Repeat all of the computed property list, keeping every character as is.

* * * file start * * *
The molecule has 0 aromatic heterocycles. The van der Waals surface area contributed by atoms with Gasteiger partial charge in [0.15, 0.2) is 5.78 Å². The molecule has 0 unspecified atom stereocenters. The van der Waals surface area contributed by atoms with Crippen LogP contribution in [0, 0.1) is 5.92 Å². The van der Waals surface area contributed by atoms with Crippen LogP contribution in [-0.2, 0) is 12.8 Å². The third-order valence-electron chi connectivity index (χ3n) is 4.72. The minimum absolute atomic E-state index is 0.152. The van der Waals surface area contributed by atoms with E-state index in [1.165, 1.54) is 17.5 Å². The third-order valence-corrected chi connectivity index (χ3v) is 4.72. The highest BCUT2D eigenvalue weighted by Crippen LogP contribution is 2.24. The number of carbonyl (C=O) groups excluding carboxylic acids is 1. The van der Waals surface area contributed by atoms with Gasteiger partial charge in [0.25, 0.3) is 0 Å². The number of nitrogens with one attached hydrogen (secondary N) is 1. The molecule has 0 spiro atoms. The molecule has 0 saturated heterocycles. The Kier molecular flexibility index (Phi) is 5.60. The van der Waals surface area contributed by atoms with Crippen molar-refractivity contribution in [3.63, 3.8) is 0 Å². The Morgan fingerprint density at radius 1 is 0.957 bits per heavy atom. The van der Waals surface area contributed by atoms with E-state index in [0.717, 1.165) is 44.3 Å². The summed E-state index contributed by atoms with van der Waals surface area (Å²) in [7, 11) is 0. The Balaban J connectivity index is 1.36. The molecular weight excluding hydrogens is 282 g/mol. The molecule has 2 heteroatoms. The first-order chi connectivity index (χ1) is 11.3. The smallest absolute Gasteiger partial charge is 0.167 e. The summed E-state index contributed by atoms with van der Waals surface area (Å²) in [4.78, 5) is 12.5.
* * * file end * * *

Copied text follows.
The molecule has 0 aromatic heterocycles. The van der Waals surface area contributed by atoms with Gasteiger partial charge in [0.15, 0.2) is 5.78 Å². The molecule has 0 unspecified atom stereocenters. The van der Waals surface area contributed by atoms with Crippen LogP contribution in [0, 0.1) is 5.92 Å². The van der Waals surface area contributed by atoms with Crippen LogP contribution in [-0.2, 0) is 12.8 Å². The third-order valence-electron chi connectivity index (χ3n) is 4.72. The minimum absolute atomic E-state index is 0.152. The van der Waals surface area contributed by atoms with E-state index in [1.165, 1.54) is 17.5 Å². The third-order valence-corrected chi connectivity index (χ3v) is 4.72. The highest BCUT2D eigenvalue weighted by Crippen LogP contribution is 2.24. The number of carbonyl (C=O) groups excluding carboxylic acids is 1. The van der Waals surface area contributed by atoms with Gasteiger partial charge in [0.25, 0.3) is 0 Å². The number of nitrogens with one attached hydrogen (secondary N) is 1. The molecule has 0 spiro atoms. The molecule has 0 saturated heterocycles. The Kier molecular flexibility index (Phi) is 5.60. The van der Waals surface area contributed by atoms with Crippen molar-refractivity contribution in [3.63, 3.8) is 0 Å². The Morgan fingerprint density at radius 1 is 0.957 bits per heavy atom. The van der Waals surface area contributed by atoms with E-state index in [0.717, 1.165) is 44.3 Å². The summed E-state index contributed by atoms with van der Waals surface area (Å²) in [7, 11) is 0. The Balaban J connectivity index is 1.36. The molecular weight excluding hydrogens is 282 g/mol. The molecule has 2 heteroatoms. The first-order chi connectivity index (χ1) is 11.3. The smallest absolute Gasteiger partial charge is 0.167 e. The summed E-state index contributed by atoms with van der Waals surface area (Å²) in [4.78, 5) is 12.5.